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August 19, 2008

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Helen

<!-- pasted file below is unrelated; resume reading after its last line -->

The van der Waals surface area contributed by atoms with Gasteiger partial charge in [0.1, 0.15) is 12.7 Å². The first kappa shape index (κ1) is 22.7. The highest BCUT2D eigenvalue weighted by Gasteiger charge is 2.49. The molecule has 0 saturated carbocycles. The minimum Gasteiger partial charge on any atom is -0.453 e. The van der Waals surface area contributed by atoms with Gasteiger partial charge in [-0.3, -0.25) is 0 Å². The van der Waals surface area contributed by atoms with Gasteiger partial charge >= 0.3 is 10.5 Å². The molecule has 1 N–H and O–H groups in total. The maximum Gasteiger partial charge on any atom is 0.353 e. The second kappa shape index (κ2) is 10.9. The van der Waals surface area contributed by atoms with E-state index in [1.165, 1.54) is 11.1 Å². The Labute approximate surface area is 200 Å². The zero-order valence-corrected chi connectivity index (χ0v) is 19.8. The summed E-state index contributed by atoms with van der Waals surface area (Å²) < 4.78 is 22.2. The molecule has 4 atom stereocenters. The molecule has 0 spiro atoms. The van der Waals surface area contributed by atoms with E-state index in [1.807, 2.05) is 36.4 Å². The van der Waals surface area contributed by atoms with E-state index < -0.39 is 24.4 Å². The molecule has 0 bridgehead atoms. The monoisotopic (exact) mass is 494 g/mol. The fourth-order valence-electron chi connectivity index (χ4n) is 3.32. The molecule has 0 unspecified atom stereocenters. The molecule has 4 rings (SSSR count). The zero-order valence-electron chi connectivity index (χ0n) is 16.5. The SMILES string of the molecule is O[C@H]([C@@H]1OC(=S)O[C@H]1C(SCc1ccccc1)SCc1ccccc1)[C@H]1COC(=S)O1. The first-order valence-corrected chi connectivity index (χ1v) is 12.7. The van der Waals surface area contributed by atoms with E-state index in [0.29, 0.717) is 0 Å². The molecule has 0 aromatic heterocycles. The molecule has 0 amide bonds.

I guess it may seem crazy for a complete stranger to offer advice, but your situation resonates with me. Anyway, for what it's worth, here it is. Please don't hate yourself. Your future ex-husband is a schmuck. Hate *him* -- and then get over him. You're going to have a better life without him. Since you don't own a house or have children, you could consider moving to another (perhaps less costly) state to go to school yourself. You might be able to support yourself while doing so on scholarships, grants, loans, part-time or full-time employment, and frugality. (If your divorce is at all still under negotiation, please consider trying to get some kind of settlement or alimony to be put toward your career development, education, etc. You sacrificed your previous job for his sake. It does *not* matter that you were unable to get the kind of job after the move that you and he had expected you would -- it is *not* your fault, that kind of disparity from region to region is common and yet hard to discover beforehand, as there is little *accurate* information available. What matters is that you left *your* job for the sake of *his* career, and your divorce lawyer should get you restitution for your sacrifice if at all possible. Oh, and I hope you can get your cat back!) With a background in linguistics, philosophy, and legal assistance plus enjoyment of numbers and finance, perhaps forensic accounting in particular might be a good path for you. If you don't want to move, online degree programs that can be pursued at home through distance learning after work are increasingly common, and even many universities offer them. (For example, I live in Seattle, but instead of actually attending school here, I could pursue a degree through distance learning from the University of Missouri.) Next, please take care of your health. You have been and are going through high stress, and there is increased likelihood of health breakdown in the wake of such stress. If you can write in a journal and exercise regularly, it may help more than you suppose. If you do get a car, watch out for speeding tickets in the year after you divorce; it happens even if you've never had tickets before. Finally, I know it seems difficult and far-fetched now, but your life will change and improve, and you will get most or all of what you want. Figure out what your dreams are and pursue them. You're actually at a point of exciting opportunity to make your life what you want it to be! Best wishes for your happiness and prosperity from this stranger in Seattle, who clicked through to your blog from your comment on Trent's post Nine Things To Do When the Going Gets Tough.

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